Entitled “Charlottesville’s Other Jim Crow Legacy: Segregated and Unequal Education,” the article explores the racial divide in the local community as it manifests itself in student attitudes and outcomes. Therefore, the text aims to solve the problem under consideration of the unfair treatment of two local students – Trinity and Zyakhna. The history is discussed with a detailed overview of the situation and historical context surrounding the emergence of racial segregation. Thus, it is important to disclose the article’s content and establish the problems of racial discrimination in schools.
The article may target different demographics as its audience but will most likely reach regular visitors to the ProPublica website. However, the target audience remains the uninformed residents of Charlottesville. It is important to note that the target audience includes parents of children who attend school and face racial inequality. The article acts as a manifesto that brings together people of all social strata who are concerned about the problems of a local or regional community to solve them.
Green and Waldman use many direct quotes from oppressed children, their parents, and teachers to persuade the audience and build trust between writers and readers. It helps to immerse yourself in the situation described in the article and penetrate deeper into the problem. The authors build their narrative consistently, coordinating various themes that support the main one. For example, Green and Waldman, when talking about participation in the Quest, support their data with Trinity’s statements to emphasize that children first feel inequality in themselves “since elementary school” (Green & Waldman, 2018). That allows you to build a logical chain of thoughts of the authors and creates a feeling in readers that they have come to the conclusions that the authors initially led.
In their article, Green and Waldman do not use direct emotional statements, thus separating themselves from what is described in the article and not highlighting the information as a personal opinion. At the same time, to maintain the level of injustice, the authors constantly insert direct quotes from the children interviewed. It shifts readers’ attention to their emotional state and allows them to understand the problem from the side of the oppressed.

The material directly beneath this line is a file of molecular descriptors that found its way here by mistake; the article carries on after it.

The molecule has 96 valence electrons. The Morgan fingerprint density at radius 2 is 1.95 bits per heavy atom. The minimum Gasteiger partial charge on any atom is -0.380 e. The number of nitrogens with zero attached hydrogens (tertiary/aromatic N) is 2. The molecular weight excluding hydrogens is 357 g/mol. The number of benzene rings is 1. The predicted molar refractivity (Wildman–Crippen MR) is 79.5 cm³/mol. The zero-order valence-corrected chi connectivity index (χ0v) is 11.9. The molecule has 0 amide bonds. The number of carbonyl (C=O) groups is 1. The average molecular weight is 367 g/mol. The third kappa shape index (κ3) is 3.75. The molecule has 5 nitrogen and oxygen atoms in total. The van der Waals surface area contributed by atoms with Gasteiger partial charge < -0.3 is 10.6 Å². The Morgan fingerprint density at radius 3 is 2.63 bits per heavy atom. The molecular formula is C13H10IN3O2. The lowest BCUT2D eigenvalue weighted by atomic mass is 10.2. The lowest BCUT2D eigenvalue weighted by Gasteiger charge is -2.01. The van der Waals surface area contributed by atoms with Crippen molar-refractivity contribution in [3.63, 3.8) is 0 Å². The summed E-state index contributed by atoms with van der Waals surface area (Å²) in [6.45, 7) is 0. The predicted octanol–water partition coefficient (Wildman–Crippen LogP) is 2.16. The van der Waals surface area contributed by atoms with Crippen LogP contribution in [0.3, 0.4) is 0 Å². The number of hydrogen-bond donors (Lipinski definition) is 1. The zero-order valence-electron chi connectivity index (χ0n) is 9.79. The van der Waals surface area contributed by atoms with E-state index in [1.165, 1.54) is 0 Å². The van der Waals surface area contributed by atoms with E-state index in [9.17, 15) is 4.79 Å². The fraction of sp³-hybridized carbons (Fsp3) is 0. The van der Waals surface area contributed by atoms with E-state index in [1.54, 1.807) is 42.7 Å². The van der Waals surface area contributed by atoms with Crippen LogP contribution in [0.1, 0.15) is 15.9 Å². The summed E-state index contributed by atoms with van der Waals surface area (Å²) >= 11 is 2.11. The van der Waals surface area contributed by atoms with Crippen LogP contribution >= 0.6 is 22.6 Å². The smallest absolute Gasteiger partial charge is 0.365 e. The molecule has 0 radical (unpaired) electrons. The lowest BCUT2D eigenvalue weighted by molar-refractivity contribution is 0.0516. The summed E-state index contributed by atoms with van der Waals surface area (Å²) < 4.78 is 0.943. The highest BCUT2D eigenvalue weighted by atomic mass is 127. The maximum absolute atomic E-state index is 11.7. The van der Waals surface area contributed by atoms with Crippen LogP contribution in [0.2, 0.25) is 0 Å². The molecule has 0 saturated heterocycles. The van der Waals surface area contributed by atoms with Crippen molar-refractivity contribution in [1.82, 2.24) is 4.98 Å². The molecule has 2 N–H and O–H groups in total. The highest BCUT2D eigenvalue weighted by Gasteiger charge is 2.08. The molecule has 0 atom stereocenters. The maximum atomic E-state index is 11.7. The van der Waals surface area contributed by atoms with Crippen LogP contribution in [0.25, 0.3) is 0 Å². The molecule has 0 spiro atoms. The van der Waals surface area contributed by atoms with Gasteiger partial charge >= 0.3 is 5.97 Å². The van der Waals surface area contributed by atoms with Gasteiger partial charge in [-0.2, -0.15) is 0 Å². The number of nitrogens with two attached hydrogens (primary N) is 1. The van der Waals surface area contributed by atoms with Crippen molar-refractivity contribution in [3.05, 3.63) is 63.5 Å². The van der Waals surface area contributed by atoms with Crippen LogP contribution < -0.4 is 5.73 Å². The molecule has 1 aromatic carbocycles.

The speaker agrees with the scientific nature and relevance of the issue. Green and Waldman (2018) present a historical legacy of Charlottesville that retains remnants of the Jim Crow laws that affect the life of the local community. Even after authorities were forced to admit black students to schools, discrimination persisted through other means. The authors then discuss how the issue mostly translates to enrollment in gifted programs that aim to feed students with in-depth learning materials (Green & Waldman, 2018). However, black students were “more than four times as likely to be held back a grade and almost five times as likely to be suspended out of school” (Green & Waldman, 2018). Thus, when discussing the underlying history and integration of the historical context of the emergence of segregation.
In conclusion, Green and Waldman’s text illustrates the need for a new wave of change in US public schools that will completely eradicate the problem of segregation. Some of the unintended audience may be attracted by the historical development of the local school environment, which has become a prerequisite for racial segregation. Others may review the statistical tables provided to verify the validity of the authors’ claims. However, the author uses the curiosity of the audience and the determination to change the existing situation, emphasizing the sense of urgency and providing additional information about the nature of the situation.
Green, E. L., & Waldman, A. (2018). Charlottesville’s other Jim Crow Legacy: Separate and Unequal Education.